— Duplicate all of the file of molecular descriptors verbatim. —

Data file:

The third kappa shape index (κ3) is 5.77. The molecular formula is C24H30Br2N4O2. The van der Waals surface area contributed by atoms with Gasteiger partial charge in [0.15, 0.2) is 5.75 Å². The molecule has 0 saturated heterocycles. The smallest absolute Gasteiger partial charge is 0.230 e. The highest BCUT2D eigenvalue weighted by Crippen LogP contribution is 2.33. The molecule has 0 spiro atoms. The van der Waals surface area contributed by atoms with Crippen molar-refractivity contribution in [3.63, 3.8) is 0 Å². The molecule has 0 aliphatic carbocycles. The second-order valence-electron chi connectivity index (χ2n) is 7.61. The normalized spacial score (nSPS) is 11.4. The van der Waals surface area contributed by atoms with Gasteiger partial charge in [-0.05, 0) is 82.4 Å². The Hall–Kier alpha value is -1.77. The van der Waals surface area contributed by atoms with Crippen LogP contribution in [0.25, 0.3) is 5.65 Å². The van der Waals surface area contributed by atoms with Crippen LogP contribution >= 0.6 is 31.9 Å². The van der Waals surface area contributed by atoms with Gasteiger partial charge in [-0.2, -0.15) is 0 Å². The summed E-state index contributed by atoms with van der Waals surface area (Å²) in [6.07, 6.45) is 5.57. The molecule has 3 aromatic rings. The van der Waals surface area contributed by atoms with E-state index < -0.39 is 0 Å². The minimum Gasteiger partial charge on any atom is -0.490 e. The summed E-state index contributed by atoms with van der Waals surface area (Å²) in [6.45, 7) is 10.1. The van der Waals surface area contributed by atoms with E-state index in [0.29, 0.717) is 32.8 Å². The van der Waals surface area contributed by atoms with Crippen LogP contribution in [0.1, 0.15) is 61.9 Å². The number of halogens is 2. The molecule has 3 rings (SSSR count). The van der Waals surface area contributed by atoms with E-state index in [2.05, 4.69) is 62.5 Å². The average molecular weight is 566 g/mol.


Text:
The third kappa shape index (κ3) is 5.77. The molecular formula is C24H30Br2N4O2. The van der Waals surface area contributed by atoms with Gasteiger partial charge in [0.15, 0.2) is 5.75 Å². The molecule has 0 saturated heterocycles. The smallest absolute Gasteiger partial charge is 0.230 e. The highest BCUT2D eigenvalue weighted by Crippen LogP contribution is 2.33. The molecule has 0 spiro atoms. The van der Waals surface area contributed by atoms with Crippen molar-refractivity contribution in [3.63, 3.8) is 0 Å². The molecule has 0 aliphatic carbocycles. The second-order valence-electron chi connectivity index (χ2n) is 7.61. The normalized spacial score (nSPS) is 11.4. The van der Waals surface area contributed by atoms with Gasteiger partial charge in [-0.05, 0) is 82.4 Å². The Hall–Kier alpha value is -1.77. The van der Waals surface area contributed by atoms with Crippen LogP contribution in [0.25, 0.3) is 5.65 Å². The van der Waals surface area contributed by atoms with Crippen LogP contribution >= 0.6 is 31.9 Å². The van der Waals surface area contributed by atoms with Gasteiger partial charge in [-0.2, -0.15) is 0 Å². The summed E-state index contributed by atoms with van der Waals surface area (Å²) in [6.07, 6.45) is 5.57. The molecule has 3 aromatic rings. The van der Waals surface area contributed by atoms with E-state index < -0.39 is 0 Å². The minimum Gasteiger partial charge on any atom is -0.490 e. The summed E-state index contributed by atoms with van der Waals surface area (Å²) in [6.45, 7) is 10.1. The van der Waals surface area contributed by atoms with E-state index in [0.29, 0.717) is 32.8 Å². The van der Waals surface area contributed by atoms with Crippen LogP contribution in [0.1, 0.15) is 61.9 Å². The number of halogens is 2. The molecule has 3 rings (SSSR count). The van der Waals surface area contributed by atoms with E-state index in [2.05, 4.69) is 62.5 Å². The average molecular weight is 566 g/mol.